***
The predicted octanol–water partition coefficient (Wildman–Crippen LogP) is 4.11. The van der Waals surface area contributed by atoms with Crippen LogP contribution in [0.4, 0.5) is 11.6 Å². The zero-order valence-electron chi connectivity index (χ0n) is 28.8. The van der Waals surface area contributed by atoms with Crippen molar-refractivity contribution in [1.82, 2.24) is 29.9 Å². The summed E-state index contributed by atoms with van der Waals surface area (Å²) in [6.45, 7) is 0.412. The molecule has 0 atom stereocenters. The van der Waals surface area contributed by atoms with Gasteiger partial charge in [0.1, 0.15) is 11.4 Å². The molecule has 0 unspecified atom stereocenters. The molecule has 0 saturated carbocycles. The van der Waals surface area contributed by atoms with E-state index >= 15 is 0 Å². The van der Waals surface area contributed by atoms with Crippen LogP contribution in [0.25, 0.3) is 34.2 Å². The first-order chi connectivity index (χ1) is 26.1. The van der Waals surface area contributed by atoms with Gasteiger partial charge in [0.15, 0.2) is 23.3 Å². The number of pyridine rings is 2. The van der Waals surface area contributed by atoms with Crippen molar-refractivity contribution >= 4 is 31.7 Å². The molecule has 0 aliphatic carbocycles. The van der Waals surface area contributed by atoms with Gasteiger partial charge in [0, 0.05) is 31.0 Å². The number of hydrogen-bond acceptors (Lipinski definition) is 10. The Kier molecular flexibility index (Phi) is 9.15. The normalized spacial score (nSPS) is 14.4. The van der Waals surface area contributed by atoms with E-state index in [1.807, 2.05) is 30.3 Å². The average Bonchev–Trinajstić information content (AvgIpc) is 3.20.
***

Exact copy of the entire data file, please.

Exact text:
The predicted octanol–water partition coefficient (Wildman–Crippen LogP) is 4.11. The van der Waals surface area contributed by atoms with Crippen LogP contribution in [0.4, 0.5) is 11.6 Å². The zero-order valence-electron chi connectivity index (χ0n) is 28.8. The van der Waals surface area contributed by atoms with Crippen molar-refractivity contribution in [1.82, 2.24) is 29.9 Å². The summed E-state index contributed by atoms with van der Waals surface area (Å²) in [6.45, 7) is 0.412. The molecule has 0 atom stereocenters. The van der Waals surface area contributed by atoms with Gasteiger partial charge in [0.1, 0.15) is 11.4 Å². The molecule has 0 unspecified atom stereocenters. The molecule has 0 saturated carbocycles. The van der Waals surface area contributed by atoms with E-state index >= 15 is 0 Å². The van der Waals surface area contributed by atoms with Crippen LogP contribution in [0.25, 0.3) is 34.2 Å². The first-order chi connectivity index (χ1) is 26.1. The van der Waals surface area contributed by atoms with Gasteiger partial charge in [0.15, 0.2) is 23.3 Å². The number of pyridine rings is 2. The van der Waals surface area contributed by atoms with Crippen molar-refractivity contribution >= 4 is 31.7 Å². The molecule has 0 aliphatic carbocycles. The van der Waals surface area contributed by atoms with Gasteiger partial charge in [0, 0.05) is 31.0 Å². The number of hydrogen-bond acceptors (Lipinski definition) is 10. The Kier molecular flexibility index (Phi) is 9.15. The normalized spacial score (nSPS) is 14.4. The van der Waals surface area contributed by atoms with E-state index in [1.807, 2.05) is 30.3 Å². The average Bonchev–Trinajstić information content (AvgIpc) is 3.20.